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August 31, 2011

VMworld: vSphere Stretched Clusters, DR & Mobility (BCO2479)

Speaker: Lee Dilworth (VMware), Chad Sakac (EMC)

Premise:
– lots of confusion between disaster recovery (DR) and disaster avoidance (DA)

Part 1: Disaster Avoidance vs. Disaster Recovery

Disaster Avoidance
– you know a host will go down
– Host: vMotion
– Site: vMotion

Disaster Recovery
– unplanned host outage
– Host: VMware HA
– Site: SRM

*** More content forthcoming (to fill in the blanks) ***


Type 1: Stretched Single vSphere Cluster
– single vCenter instance controlling both sites
– single cluster over both sites
– intra-cluster vMotion can be highly parallelized
– – four per datastore in vSphere 5
– network requirements
– – 622Mbps or more, 5ms RTT (or 10ms in vSphere 5 Enterprise Plus)
– – Layer 2 equivalence for vmkernel and VM network traffic

Type 2: Inter-Cluster vMotion
– inter-cluster vMotions are serialized
– – involves additional calls into vCenter
– – lose VM cluster properties
– network requirements
– – same as Type 1

Type 3: Classic Site Recovery Manager
– two vCenters and clusters

Summary:
– DA != DR
– stretched clusters are complex
– SRM and non-disruptive workload mobility are mutually exclusive right now
– – vMotion = single vCenter vs. SRM = two+ vCenter domains

Part 2: Stretched Cluster Considerations

Design Considerations
– understand the difference compared to DR
– – HA does not follow a recovery plan workflow
– – HA is not site aware for applications, moving parts, dispersed sites
– single stretched site = single vCenter
– – vCenter setting consistency across sites (DRS affinity, cluster settings, network)
– will network support? Layer2 stretch? IP mobility?
– cluster split brain = big concern, how to handle?

Stretched Storage Configuration
– literally stretch SAN fabric between locations
– requires synchronous replication
– limited in distance to 100km
– read/write on one side, read/only on the other side
– similar to NetApp Metro Cluster
– consider failure modes of both network and storage

Distributed Virtual Storage Configuration
– leverages new technologies
– requires synchronous mirroring
– limited to 100km in most cases
– read/write in both locations, employs data locality algorithm
– typically uses multiple controllers in scale-out fashion
– must address “split brain” scenarios

EMC VPLEX Overview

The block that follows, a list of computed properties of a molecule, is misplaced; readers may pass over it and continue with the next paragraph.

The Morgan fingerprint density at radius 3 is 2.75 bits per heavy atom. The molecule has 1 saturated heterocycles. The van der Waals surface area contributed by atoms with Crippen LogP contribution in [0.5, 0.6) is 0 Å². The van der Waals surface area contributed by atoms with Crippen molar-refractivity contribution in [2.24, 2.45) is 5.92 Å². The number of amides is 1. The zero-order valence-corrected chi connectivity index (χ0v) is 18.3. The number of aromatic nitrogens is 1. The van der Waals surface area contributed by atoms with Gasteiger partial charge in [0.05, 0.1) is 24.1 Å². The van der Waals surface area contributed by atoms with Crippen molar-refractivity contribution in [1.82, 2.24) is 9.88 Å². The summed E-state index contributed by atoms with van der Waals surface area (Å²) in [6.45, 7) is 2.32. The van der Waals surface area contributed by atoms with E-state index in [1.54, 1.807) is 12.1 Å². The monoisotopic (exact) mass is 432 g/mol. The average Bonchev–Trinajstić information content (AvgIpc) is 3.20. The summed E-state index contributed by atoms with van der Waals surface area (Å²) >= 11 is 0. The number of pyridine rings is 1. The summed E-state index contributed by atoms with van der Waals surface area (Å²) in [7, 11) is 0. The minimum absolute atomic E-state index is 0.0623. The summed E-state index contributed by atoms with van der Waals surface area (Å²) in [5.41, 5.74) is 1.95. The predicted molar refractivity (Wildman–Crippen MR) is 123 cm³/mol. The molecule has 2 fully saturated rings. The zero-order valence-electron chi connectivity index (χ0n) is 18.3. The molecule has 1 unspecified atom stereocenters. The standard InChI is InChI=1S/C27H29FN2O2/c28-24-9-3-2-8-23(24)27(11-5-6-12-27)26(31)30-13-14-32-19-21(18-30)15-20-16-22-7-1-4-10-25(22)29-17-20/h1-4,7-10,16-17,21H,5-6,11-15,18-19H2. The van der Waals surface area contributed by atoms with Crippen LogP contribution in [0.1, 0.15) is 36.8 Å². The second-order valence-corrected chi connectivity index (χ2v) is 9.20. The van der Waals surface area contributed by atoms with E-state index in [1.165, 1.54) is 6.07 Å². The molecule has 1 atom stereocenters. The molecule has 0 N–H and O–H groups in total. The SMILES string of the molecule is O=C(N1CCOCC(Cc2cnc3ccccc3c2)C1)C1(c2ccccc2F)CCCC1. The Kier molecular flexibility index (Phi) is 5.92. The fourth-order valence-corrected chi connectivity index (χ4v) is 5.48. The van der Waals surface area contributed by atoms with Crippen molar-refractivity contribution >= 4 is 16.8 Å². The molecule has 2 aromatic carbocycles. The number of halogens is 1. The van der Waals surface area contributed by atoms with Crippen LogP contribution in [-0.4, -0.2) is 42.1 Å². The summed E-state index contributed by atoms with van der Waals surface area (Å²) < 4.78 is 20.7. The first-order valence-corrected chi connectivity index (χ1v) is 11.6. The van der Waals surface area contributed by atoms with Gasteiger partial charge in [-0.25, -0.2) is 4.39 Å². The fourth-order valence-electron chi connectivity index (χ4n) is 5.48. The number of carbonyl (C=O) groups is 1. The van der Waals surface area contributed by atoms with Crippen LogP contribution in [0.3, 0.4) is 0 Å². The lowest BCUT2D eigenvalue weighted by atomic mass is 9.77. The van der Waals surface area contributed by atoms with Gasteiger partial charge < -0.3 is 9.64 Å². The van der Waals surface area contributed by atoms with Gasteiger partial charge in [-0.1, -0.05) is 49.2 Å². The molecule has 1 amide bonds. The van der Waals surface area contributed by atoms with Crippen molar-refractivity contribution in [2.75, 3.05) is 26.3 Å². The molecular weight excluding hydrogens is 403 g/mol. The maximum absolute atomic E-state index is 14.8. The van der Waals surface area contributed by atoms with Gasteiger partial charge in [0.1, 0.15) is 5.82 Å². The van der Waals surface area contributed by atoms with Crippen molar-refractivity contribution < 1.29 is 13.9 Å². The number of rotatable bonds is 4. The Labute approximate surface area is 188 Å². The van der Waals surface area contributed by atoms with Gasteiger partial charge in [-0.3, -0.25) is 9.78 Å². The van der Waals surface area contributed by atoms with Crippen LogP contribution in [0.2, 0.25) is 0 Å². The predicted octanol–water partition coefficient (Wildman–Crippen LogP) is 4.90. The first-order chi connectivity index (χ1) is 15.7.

– falls into distributed virtual storage category
– keeps data synchronized and also read/write at two locations
– uses scale out architecture
– support both EMC and non-EMC arrays behind VPLEX

Preferred Site in VPLEX Metro
– provides read/write in two locations at same time
– in failure scenario, VPLEX uses “detach rules” to prevent split brain
– invoked only by entire cluster failure, entire site failure, or cluster partition
– VMs don’t know if they are on the winning side or the losing side
– important for admins to configure the bias accordingly

Yanking and Suspending Storage
– when storage is lost, yanked, suspended, VMs don’t always go completely down
– VMs become zombies of sorts, sometimes responding to pings, etc
– vCenter may also be a zombie and not respond properly to SRM commands
– admin action: immediately shut down ESX hosts at down site

Stretched Cluster Considerations #1
– consideration: without read/write storage at both sites, roughly have the VMs…

#2
– prior to and including vSphere 4.1, you can’t control HA/DRS behavior for “sidedness”

#3
– with vSphere 5, you can use DRS host affinity rules to control HA/DRS behavior
– doesn’t address HA primary/secondary node selection (storage)
– beware of single-controller implementations
– storage latency still present in the event of controller failure

#4
– no supported way to control VMware HA primary/secondary node selection with vSphere 4.x
– with all storage configurations:
– – limits cluster size to 8 hosts (4 in each site)
– – no supported mechanism for controlling/specifying node selection
– –

#5
– stretched HA/DRS clusters require L2 equivalence

#6
– network lacks site awareness, so stretched clusters introduce new networking challenges
– storage considerations:
– –

Summary:
(image)

Part 3: What’s New?

New Features
– new workflows including failback
– planned migration – with replication update
– vSphere Replication Framework
– redesigned UI
– faster IP customization
– SRM specific Shadow VM icons at recovery site
– in guest script fallout via recovery plans
– VM dependency ordering configurable

vSphere 5 HA
– completely redesigned
– heartbeat datastores

Metro vMotion – Stretched Clusters
– longer distances
– workload balancing across sites
– less latency sensitive

VPLEX 5.0
– use cases:
– – mobility
– – availability
– – collaboration
– local & metro for stretched clusters
– geo: not yet; can result in data loss

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